The holidays are approaching at a moderate pace, and for most of you, that means getting ready for either Christmas or Hanukah. However, for me it means preparing for an interfaith royal rumble between the two.
You see, my father is Christian and my mother is Jewish. And although I was raised Jewish, there are two essential exceptions to my Judaism - I always have celebrated some form of Christmas, and I'm not that bad at sports. The truth is my family celebrates a strange blend of Christmas and Hanukkah, which we've lovingly termed "Chranukah."
Many people feel that families should not partake in interfaith holidays because they are confusing for young children. That's ridiculous. They're confusing for everyone. But I will admit it was a little strange growing up in an interfaith household. For example, do you realize how upset I was when I found out Santa Claus never goes to Synagogue?
Anyway, Chranukah is a simple holiday that is far superior to all other festivities with the exception of Kwanza. Here is the recipe to follow to create a Chranukah of your own.
Step 1: Take two parts Christmas and one part Hanukah and stir together until you have a thick greenish paste.
Step 2: Drop in a fat man with a beard and a red suit who seems to have no religious affiliation whatsoever. If he struggles, you can bind his arms and legs together with red and green licorice for a charming holiday feel.
Step 3: Purchase the smallest Christmas tree you can find and decorate it with strange secular ornaments that are far from religiously threatening. For example, (and I'm not making this up) every year my family hangs a small plastic buffalo on the tree with the other ornaments. We don't know what collection of toys it originally belonged to or where it came from, but the buffalo seems happy to be included in the holiday festivities. Plus, it creates a comfortable atmosphere for Jews and Christians alike because if there is one thing everybody can agree on, it's the charming nature of buffalo.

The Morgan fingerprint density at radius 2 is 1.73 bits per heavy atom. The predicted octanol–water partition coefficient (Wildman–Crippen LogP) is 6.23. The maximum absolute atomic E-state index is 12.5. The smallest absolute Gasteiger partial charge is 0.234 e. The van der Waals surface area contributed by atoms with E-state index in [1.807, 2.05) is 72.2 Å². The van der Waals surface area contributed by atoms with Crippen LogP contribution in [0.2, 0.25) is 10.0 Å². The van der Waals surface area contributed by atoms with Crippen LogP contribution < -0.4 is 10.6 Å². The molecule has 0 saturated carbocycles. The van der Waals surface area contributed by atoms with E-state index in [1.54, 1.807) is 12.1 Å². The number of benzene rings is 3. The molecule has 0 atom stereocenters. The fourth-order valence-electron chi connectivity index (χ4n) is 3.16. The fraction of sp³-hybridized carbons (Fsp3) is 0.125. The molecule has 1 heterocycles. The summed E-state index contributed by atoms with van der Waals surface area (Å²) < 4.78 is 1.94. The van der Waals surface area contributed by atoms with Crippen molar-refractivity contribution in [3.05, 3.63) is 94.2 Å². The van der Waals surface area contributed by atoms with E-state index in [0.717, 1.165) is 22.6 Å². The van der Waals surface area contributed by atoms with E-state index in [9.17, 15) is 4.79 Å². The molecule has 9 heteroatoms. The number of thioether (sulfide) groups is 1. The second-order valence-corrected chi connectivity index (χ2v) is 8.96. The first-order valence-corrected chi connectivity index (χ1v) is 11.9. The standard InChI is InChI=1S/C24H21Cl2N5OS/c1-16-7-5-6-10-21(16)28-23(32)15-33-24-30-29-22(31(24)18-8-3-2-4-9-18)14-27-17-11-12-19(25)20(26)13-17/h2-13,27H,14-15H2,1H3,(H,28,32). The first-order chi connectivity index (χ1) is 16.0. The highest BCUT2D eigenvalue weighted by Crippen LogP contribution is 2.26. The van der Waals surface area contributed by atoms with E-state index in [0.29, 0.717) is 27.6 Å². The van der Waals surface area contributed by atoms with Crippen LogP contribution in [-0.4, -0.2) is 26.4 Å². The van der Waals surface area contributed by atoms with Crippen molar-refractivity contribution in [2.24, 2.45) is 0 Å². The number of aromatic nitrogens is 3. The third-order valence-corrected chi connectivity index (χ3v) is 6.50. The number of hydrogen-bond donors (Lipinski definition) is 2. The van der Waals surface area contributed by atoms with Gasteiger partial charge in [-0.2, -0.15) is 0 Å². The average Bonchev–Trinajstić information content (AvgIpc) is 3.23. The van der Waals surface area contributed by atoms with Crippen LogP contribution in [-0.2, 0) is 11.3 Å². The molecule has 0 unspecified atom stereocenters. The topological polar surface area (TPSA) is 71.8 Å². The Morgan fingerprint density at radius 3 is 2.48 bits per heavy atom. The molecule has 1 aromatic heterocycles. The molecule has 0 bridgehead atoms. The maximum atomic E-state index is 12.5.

Step 4: Sing both Christmas and Hanukah songs throughout the holidays. For those of you who don't know any Jewish songs, three popular ones are "Dreidel, Dreidel, Dreidel," "It's Christmas Day, and we're the only ones at the movie theater" and "Who's up for Chinese food?"
Step 5: If you are recovering from chronic alcohol addiction, you can call the holiday "Chronica" and celebrate your recovery. (Helpful tip: Eggnog should not be served at this version of Chranukah.)
My Chranukah last year went quite well. My entire family enjoyed themselves to the point of dizziness and there was more than enough gifts, food, good cheer and strong alcohol to go around (not necessarily in that order). The Christmas tree we purchased, which looked more like a slightly over-grown Chia Pet, was adorned with strange ornaments that made the little tree look schizophrenic, or at least very unsure of its religious affiliation. But you can't forget, it's the thought that counts. And that thought is: What religion am I?
Last year my younger brother even bought a pair of toy glasses that, when worn, make certain lights appear to be Jewish stars. As Harry Potteresque as that sounds, I swear it's true. We discovered that the glasses worked perfectly on all the Christmas lights on our tree. We all took turns viewing the magical tree covered in stars of David. The transformation with the glasses perfectly symbolized our holiday celebration. "Hey look, there are Jewish stars everywhere. What a Jewish celebration we have here!" Then with the glasses off, "Just kidding. Not much Judaism here. Merry Christmas!"
The truth is, Christmas and Hanukkah fit together well because they have a lot in common. They both involve lights, presents and decorations. Really, the only difference is that for Christmas the presents are delivered by an obese man you've never met before who breaks in through the chimney, whereas at Hanukkah the presents are delivered by an obese man you've been living with your entire life.
You haven't really lived until you've experienced at least one Chranukah. It's a meaningful holiday that leaves the whole family feeling warm and schfutzy inside. (I made up that Yiddish word, but it sounds authentic, doesn't it?)
No matter what you celebrate, have a great holiday season. If you need me, I'll be cooking up some matzo ball soup for Santa.